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Direct Effect as a Means of the Enforcement of EU law through National Courts. Ljiljana Biukovic Assistant Professor Faculty of Law, UBC Fall 2007. Starting point – Direct Effect of the Treaty: Van Gend en Loos (case 26/62).

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direct effect as a means of the enforcement of eu law through national courts

Direct Effect as a Means of the Enforcement of EU law through National Courts

Ljiljana Biukovic

Assistant Professor

Faculty of Law, UBC

Fall 2007

starting point direct effect of the treaty van gend en loos case 26 62
Starting point – Direct Effect of the Treaty: Van Gend en Loos(case 26/62)
  • The question referred to the ECJ (on the basis of ex Art. 177 now Art. 234) by a Dutch court (Tafiefcommissie) was: whether a Dutch person could claim before a Dutch court the protection of his rights conferred on him by the provision of the Treaty of Rome (ex. Art. 12)
  • The case arose out of a claim submitted by a private party to a national court
  • Another means of enforcing the EU law (or compliance with the Treaty) was for an importer to inform the Commission to take necessary legal actions against The Netherlands for if failure to comply with the EU law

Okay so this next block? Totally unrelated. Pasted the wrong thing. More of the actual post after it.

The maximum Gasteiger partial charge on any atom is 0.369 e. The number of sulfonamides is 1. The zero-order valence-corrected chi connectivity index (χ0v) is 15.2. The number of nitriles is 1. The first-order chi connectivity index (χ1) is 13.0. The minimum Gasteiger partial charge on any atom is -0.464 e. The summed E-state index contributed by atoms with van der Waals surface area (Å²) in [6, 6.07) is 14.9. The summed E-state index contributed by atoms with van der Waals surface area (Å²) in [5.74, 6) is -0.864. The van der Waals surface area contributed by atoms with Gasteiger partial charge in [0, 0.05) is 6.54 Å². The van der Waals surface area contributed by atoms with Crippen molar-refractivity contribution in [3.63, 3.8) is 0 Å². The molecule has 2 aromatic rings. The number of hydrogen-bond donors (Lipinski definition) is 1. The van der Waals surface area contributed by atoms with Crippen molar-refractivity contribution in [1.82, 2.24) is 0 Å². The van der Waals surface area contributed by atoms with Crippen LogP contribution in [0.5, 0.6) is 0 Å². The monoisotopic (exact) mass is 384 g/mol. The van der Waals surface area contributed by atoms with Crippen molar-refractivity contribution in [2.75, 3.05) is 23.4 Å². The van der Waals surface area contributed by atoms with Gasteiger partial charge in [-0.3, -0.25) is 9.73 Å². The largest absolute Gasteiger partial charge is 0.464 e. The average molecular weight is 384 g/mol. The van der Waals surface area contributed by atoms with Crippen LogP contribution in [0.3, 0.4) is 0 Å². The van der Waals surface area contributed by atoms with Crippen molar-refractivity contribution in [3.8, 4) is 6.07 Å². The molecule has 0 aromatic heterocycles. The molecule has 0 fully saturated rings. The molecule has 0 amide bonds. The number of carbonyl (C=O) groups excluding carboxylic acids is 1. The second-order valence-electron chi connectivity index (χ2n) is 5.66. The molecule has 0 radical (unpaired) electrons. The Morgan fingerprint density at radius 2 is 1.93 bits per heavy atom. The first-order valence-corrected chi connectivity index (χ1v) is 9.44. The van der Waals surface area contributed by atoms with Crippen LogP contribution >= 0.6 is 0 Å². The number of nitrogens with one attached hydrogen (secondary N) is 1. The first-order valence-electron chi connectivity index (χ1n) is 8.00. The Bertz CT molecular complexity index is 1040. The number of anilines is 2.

• Important: the Treaty does not have a provision on direct effect of the EC law but the ECJ deduced it from “the spirit, the general scheme and the wording” of the Treaty
  • Test: ECJ held that ex Art. 12 was clear, unconditional and not dependent upon any further implementation at the national level – thus capable of having direct effect
development of the doctrine of direct effect defrenne v sabena case 43 75
Development of the Doctrine of Direct Effect: Defrenne v. Sabena(case 43/75)
  • Develops the doctrine further by examining its effects and establishing that the Treaty provisions could have both vertical (proceedings against a Member State) and horizontal (proceedings against another private party) direct effect
  • The question referred to the ECJ by a Belgian Court was whether a female air steward could rely on Article 141 of the Treaty (requiring every Member State to ensure equal pay for men and women) in her claim to have the same salary and pension payments as male retired air stewards of the same company (Sabena)
  • Important:

1. ECJ had to use the same test as in Van Gend en Loos to find if the Treaty provision was capable of having direct effect

2. If applied strictly, the test would not find Article 141 neither clear nor unconditional and some further actions by Belgium were needed to clarify measures needed to abolish discrimination [para. 19]